Night and Day: Thursday, September 19, 2002

Michael Price once led a film discussion group at the Barnes & Noble in downtown Fort Worth, but the once-dormant group will get new life at a new location this week. The topic under discussion for the first meeting is Zoltan Korda’s 1939 film The Four Feathers, the remake of which will be in movie theaters this weekend. The group meets at 7pm at Barnes & Noble, 1612 S University Dr, FW. Admission is free. Call 817-335-2796.

Three weeks after their rodeo, the National Cowboys of Color Museum is hosting a much different event. The Stop Six Jazz & Arts Festival makes its second annual appearance this year, with performances by the instrumental group Pieces of a Dream and keyboardist/vocalist Joe McBride. Performances are at 9pm Fri & 7:45pm Sat at 5320 Berry St, FW. Tickets are $10. Call 469-223-1888.

The eternal dream of discovering that the junk in your attic or garage is worth a fortune continues this weekend and next, as Bedford Public Library hosts What It’s Worth II. All types of antiques will be appraised on Friday, but experts will be on hand to check your old books, paper collectibles, American and European clocks, sterling silver, jewelry, vintage clothing, primitives, kitchen collectibles, and miscellaneous small antiques today, 9am-5:30pm at 1805 L. Don Dodson Rd, Bedford. The fee is $10 per item appraised. Call 817-952-2342.

Pam Dougherty has long been known to local theatergoers as a mainstay of Metroplex theater troupes. Her one-woman show, For Lindbergh, was inspired by recent trips she took to visit her grown children, including a visit to New York a month after the attacks last September. The show runs Sep 20-Oct 5 at Stage West, 3055 S University Dr, FW. Tickets are $15-22. Call 817-784-9378.

Dr. P. David Pearson is the dean of the Graduate School of Education at the University of California at Berkeley, and he has also won numerous awards for his research into how children learn to read and how their learning is affected by educational policies and practices. He comes to TWU today to deliver a lecture on “Maintaining an Evidence-Based Approach to Balanced Literacy Instruction in Difficult Political Times.” His talk is at 6pm at the Multipurpose Classroom and Laboratory Bldg, Bell Av, Denton. Admission is free. Call 940-898-2765.

There’s a fascinating subgenre of films about people who take revenge on those who have ruined their lives, not by killing them but by slowly bringing about their ruin. An Actor’s Revenge is about a 19th-century female impersonator in Kabuki theater who gains retribution on the three men who drove his parents to suicide. This gripping 1963 drama was directed by the chameleonic Kon Ichikawa, and it begins UNT’s foreign film series. The film screens at 7:30pm in Rm 184, Performing Arts Bldg, west of Welch & W Chestnut Sts, Denton. Admission is free. Call 940-565-2537.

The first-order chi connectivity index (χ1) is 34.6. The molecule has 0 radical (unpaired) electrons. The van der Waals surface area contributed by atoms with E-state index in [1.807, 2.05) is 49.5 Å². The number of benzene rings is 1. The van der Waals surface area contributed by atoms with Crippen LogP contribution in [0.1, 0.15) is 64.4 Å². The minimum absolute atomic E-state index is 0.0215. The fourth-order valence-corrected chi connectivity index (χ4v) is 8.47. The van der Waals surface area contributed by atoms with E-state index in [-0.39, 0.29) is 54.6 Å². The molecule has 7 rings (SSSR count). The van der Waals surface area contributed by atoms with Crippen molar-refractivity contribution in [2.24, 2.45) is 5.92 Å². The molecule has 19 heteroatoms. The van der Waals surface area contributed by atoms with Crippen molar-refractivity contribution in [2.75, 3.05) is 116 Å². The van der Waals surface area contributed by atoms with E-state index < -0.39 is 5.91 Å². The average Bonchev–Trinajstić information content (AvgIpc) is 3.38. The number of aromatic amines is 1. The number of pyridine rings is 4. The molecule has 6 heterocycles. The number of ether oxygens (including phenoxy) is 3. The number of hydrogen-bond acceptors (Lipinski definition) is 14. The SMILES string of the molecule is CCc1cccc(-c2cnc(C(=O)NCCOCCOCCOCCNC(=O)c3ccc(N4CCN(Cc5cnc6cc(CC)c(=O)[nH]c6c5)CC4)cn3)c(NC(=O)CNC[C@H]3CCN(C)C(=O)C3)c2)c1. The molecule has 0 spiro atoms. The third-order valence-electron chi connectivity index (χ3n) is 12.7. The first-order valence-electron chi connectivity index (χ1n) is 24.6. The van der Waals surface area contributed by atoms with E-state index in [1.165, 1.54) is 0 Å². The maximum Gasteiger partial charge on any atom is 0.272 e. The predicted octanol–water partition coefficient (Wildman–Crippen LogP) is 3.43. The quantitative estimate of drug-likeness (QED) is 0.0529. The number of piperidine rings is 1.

The Kimbell Art Museum celebrates its 30th anniversary with an exhibit about itself. Light Is the Theme: The Design and Construction of the Kimbell Art Museum gathers photographs of the museum together with many of Louis Kahn’s original sketches, drawings, and models for his vision of the building. The exhibit runs Sep 21-Nov 3 at 3333 Camp Bowie Blvd, FW. Admission is free. Call 817-332-8451.

The Past Is Prologue

A fair number of historians win the respect of their peers, but few of them gain such a grip on the wider reading public as did David McCullough last year. His biography of John Adams became one of the year’s best-selling books, sparking a long-overdue re-evaluation of our country’s second president, as well as a number of commentaries on the unlikelihood of a 700-page tome about a neglected figure in American history becoming the summer’s hot read.

However, no one who has picked up his compellingly readable book should be surprised at its popularity. McCullough writes with enviable skills for characterization, dramatic tension, and description of places. He’s as much at home outlining the political issues of the day as he is detailing the marriage between Adams and his extraordinary wife, Abigail. Most of all, he brings home the often behind-the-scenes accomplishments of his subject. He reveals Adams, often regarded by previous historians as George Washington’s less significant successor, as an instrumental figure both in America’s struggle for independence and its first days as a nation.

The book earned McCullough his second National Book Award and his second Pulitzer Prize. History is much on our minds these days, so we’re fortunate that this distinguished scholar now comes to TCU to speak on what that subject can teach us.

David McCullough lectures at 8pm Wed at TCU, Ed Landreth Auditorium, 2800 S University Dr, FW. Admission is free, but reservations are required. Call 817-257-6488.

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